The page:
When I first met James, I was a physician just out of training. James had arrived as a locum tenens physician at my permanent job. He was energetic, enthusiastic, and seemed incredibly refreshed. As he explained to me what he did, I went from disbelief to awe. This finally morphed into suppressed anger.

I felt my life was in disarray: constant weekends, never getting the holidays I wanted, and the schedule flipping: harsh night to day conversions and vice-versa. I lived in a constant state of exhaustion, trapped in a position I had imagined would be my only future. I wanted to plant roots and become involved in administration. I was under the impression the pay would justify it. Unfortunately, the “RVU multiplier” model was not panning out according to what I had been promised–more like taking a dart, hurling it at a board, and that would be my monthly paycheck.

My hatred of my job eventually congealed into an admiration of what might be. James spoke of a different mode of practicing emergency medicine. I had heard of doing “locums work” in residency but had immediately tuned out. It sounded unstable, hard, and certainly did not coincide with my vision of the future.

James made his own schedule, chose where he worked, didn’t have to deal with schedule flipping, and was paid by the hour for all of the time he worked, including overtime. He was told how much he would be paid, and actually got that amount–shocking! Further, he was traveling and meeting new people and seeing different ER environments and various practice settings. Most importantly, he was practicing medicine on his terms and doing right by his patients, even if that often-meant shunning metrics or patient satisfaction scores.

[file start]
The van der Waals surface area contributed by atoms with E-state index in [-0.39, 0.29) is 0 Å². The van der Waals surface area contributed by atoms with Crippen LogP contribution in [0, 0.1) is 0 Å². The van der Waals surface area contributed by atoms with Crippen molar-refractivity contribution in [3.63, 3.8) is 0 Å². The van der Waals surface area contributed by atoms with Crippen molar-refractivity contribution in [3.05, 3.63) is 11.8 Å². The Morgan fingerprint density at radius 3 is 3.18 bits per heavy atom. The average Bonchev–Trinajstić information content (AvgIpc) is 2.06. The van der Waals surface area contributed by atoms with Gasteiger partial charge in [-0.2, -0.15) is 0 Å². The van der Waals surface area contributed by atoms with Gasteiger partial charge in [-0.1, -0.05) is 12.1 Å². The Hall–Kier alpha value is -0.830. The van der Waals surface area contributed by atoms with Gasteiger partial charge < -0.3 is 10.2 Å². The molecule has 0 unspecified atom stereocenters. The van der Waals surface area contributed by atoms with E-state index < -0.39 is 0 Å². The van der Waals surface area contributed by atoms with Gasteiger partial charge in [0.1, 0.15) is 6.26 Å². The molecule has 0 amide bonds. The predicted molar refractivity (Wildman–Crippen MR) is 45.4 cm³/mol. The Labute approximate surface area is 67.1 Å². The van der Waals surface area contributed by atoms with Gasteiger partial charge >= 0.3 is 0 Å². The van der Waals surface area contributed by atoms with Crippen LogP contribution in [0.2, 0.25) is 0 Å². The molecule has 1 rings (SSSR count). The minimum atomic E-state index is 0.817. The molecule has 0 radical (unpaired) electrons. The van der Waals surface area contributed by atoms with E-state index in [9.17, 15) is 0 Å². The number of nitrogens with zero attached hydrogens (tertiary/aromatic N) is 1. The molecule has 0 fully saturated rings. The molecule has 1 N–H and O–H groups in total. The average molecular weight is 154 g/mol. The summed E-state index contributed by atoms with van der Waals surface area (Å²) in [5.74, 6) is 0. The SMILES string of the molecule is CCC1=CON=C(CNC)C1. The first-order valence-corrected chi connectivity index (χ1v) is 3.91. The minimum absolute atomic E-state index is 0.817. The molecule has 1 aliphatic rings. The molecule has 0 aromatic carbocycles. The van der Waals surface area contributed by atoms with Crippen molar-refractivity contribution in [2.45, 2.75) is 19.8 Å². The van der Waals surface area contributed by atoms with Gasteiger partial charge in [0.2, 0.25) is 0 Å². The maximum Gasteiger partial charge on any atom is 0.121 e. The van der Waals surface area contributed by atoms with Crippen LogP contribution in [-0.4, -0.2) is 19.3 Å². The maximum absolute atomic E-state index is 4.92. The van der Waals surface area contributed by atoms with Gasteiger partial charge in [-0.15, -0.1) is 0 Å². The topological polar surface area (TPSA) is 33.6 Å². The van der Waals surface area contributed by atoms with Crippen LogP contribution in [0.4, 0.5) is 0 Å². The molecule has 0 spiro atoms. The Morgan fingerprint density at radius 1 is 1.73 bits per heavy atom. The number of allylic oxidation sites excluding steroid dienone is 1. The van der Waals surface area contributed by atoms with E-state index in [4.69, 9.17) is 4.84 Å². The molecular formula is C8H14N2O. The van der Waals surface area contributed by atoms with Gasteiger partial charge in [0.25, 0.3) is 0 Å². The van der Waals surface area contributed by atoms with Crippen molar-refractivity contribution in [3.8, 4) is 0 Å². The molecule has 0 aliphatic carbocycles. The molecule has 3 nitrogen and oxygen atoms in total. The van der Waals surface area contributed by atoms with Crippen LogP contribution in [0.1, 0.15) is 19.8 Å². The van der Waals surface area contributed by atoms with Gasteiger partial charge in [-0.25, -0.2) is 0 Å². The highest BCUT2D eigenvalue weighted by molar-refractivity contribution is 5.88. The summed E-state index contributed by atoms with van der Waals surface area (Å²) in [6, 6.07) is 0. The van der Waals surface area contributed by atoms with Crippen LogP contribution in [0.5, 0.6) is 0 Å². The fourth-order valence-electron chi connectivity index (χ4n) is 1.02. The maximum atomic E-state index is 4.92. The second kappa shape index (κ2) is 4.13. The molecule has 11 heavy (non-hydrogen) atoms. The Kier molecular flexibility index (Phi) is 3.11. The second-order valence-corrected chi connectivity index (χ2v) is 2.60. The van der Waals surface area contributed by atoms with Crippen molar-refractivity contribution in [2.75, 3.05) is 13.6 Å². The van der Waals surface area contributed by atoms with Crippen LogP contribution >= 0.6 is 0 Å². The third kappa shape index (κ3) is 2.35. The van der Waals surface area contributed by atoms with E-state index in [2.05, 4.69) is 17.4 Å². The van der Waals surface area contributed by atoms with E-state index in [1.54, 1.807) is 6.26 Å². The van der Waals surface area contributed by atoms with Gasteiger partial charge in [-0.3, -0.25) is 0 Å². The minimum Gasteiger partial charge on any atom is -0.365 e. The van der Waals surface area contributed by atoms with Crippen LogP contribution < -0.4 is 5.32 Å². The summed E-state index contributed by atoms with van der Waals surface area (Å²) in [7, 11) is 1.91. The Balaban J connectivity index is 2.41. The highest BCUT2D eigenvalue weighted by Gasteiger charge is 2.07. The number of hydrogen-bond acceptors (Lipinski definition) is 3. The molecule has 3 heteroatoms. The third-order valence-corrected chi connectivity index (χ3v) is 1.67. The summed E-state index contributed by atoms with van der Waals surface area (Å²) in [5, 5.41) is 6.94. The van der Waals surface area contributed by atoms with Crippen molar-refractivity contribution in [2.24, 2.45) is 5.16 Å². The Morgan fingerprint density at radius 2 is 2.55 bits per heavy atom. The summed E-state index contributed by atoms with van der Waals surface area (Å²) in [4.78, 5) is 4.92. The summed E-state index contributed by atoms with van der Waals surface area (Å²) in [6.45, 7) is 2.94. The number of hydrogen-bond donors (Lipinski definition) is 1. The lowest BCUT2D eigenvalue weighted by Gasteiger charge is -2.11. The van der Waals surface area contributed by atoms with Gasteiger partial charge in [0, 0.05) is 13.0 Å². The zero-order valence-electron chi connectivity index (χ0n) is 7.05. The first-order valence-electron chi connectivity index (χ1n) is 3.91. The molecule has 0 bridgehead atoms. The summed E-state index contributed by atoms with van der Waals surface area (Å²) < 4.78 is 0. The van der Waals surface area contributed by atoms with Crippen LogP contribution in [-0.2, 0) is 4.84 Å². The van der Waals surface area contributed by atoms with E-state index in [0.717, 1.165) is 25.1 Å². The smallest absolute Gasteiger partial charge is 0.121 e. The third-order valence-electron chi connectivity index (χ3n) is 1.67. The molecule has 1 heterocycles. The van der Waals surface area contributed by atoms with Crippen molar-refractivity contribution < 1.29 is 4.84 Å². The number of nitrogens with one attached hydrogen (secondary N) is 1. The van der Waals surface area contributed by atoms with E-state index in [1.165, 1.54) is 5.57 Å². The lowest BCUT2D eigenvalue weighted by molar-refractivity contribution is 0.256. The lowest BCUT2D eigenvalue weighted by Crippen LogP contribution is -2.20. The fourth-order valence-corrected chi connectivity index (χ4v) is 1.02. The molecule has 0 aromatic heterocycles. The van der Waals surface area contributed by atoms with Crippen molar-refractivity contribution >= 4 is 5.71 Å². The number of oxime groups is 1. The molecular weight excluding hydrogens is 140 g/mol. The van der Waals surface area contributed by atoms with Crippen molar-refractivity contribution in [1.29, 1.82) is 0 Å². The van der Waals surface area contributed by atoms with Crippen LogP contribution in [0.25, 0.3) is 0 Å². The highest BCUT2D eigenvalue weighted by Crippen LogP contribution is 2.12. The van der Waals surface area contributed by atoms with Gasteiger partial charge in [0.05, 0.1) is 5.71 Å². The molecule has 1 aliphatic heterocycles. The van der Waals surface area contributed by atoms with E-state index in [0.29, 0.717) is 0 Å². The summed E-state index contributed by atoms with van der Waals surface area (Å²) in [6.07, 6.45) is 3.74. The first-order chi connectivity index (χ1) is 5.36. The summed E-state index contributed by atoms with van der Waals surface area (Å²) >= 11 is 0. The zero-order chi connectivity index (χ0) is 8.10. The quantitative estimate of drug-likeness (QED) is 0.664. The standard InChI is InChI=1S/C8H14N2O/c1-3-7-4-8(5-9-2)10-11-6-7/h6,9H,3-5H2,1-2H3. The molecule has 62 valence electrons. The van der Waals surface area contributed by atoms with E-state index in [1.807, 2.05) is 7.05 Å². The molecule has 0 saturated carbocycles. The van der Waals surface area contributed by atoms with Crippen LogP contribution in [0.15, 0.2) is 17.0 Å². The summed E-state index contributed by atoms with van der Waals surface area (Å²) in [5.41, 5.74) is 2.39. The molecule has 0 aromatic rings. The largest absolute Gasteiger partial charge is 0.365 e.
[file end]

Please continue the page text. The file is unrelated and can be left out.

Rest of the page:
After much struggle, I finally left my first job, realizing it was not the type of physician I intended to become. I took several months off and was questioning if I wished to quit clinical medicine entirely. I felt like a factory worker, under constant control by an administration that generally had no clinical background. And as I advocated for my patients–pushing the hospitalist to admit a critical patient, insisting cardiology take a STEMI to the cath lab–I knew I was upsetting people, and my job was not secure. But wasn’t advocating for my patients my job?

That vision James had painted kept nagging me, and so I finally opted to dive into locums, not having any conception of what that actually entailed. But what did I have to lose? Like many ebbs and flows in my life, I acted first and asked questions later.

My first locums post was on a border town in Texas. Border town medicine was near and dear to my heart, and treating the underserved in this part of my state became a passion of mine. I also was seeing a remote part of my state I never knew existed. I met staff and patients who changed the way I practice. And it was all because I left my comfort zone.

Unfortunately, in due time, the ER I was assisting became fully staffed. I went from having a surge of energy and excitement about my job to no work at all. I asked myself how I could make this last, and more importantly if I could really make this into a bona-fide, full-time career.